And when it comes to money, the Illinois Democratic Party has already been forced to diversify its political fundraising and how it supports politicians statewide — not just the state House candidates who were Madigan’s priority. It’s a change some loyal Democrats welcome: The party says it has attracted 350 new first-time contributors since Kelly became chair in September.
“As a donor, one of my fears is always that [politicians] are raising money just to raise money,” said Robert Clifford, a personal injury attorney and major donor to Illinois and national Democrats, including Obama and Hillary Clinton, who supports the new process. “It goes into a black hole versus really working for a candidate. When I’m writing a check for a candidate, I have a better chance of assessing that candidate versus donating to the bigger party.”
What happens to Madigan’s fingerprints on the Democratic get-out-the-vote operation, known as “the program,” may remain unclear until the election season is in high gear. Still, perhaps the biggest departure from Madigan’s path — in a state that has long eschewed term limits for mayors, legislators, and governors — is Welch’s interest in capping the speakership at 10 years.
But for all the change, former Democratic Gov. Pat Quinn, a proud Irishman who didn’t fall in line with Madigan or Richard M. Daley, still sees a fatal flaw: The state’s transactional politics aren’t going to change, he said — regardless of color — without new ways to hold politicians accountable. “We don’t have an initiative process where voters can put ethics measures on the ballot,” he said, pointing, as well, to a lack of conflict-of-interest laws that might prohibit lawmakers from voting on legislation they have a personal or financial interest in. “That’s the essence of machine politics.”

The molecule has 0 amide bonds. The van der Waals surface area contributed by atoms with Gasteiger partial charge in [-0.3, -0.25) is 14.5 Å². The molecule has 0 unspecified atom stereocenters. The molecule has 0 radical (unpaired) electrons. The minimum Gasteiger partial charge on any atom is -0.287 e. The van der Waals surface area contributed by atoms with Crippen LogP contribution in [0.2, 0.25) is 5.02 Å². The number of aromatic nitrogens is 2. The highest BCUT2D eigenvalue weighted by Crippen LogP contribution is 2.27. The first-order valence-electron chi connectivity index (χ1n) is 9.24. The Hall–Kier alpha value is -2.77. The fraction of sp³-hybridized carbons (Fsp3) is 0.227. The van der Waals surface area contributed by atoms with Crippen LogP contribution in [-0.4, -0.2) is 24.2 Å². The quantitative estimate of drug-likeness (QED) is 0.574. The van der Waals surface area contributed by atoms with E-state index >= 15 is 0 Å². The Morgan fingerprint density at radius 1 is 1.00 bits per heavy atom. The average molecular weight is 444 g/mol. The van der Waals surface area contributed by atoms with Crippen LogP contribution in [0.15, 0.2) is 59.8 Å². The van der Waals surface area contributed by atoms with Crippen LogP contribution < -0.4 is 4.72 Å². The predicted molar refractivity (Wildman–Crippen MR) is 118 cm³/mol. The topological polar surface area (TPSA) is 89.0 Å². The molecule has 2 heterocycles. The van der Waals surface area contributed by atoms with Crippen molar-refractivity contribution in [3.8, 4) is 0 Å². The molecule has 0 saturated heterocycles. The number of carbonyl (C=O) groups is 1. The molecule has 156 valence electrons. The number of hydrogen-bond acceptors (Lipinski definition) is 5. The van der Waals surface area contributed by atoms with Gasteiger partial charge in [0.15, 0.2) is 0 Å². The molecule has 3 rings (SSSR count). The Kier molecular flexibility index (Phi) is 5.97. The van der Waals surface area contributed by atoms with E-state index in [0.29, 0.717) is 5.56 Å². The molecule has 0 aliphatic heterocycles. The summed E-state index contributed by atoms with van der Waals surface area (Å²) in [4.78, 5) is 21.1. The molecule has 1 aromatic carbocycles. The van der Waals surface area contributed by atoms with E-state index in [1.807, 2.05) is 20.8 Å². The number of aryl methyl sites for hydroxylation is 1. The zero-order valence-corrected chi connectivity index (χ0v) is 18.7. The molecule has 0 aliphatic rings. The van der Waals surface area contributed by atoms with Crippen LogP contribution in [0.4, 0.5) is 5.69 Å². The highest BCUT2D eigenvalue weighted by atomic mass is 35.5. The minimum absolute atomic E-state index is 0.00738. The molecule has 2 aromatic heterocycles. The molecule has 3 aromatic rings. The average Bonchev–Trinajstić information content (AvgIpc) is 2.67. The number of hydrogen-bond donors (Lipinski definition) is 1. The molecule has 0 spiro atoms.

Illinois lawmakers recently passed a raft of ethics reforms in their 2021 session, including barring lawmakers from being employed as lobbyists in certain circumstances and requiring lawmakers to wait six months before becoming lobbyists if they leave before their term is up.
Quinn, who was governor from 2009 to 2015, summarized the law as “weak soup.”
After all, while Madigan has relinquished his most prominent posts, he still sits on the Democratic State Central Committee, the political body that provides infrastructure and helps support candidates. And he remains the boss of Chicago’s 13th Ward, with a say over local political and judicial candidates, and the power to assign jobs and prioritize some city services.
And from Illinois House Minority Leader Jim Durkin’s vantage point, nothing has changed. Just look at the recent redistricting changes by Democrats, he said, where Democrats factored in a range of political calculations.
“Virtually every Democrat in the House — including Speaker Welch — at one time or another campaigned or listed on an editorial board questionnaire that politicians should be out of the business of drawing maps,” Durkin said in a phone interview. “But look at the legislative maps, Supreme Court redistricting map, and congressional map.”
The redistricting panel that recently drew up new political boundaries in Illinois were also veterans of the process — and former allies, attorneys and aides to Madigan.
“The Irish are gone but the machine is in full operation, and they’re running at full speed ahead,” Durkin said.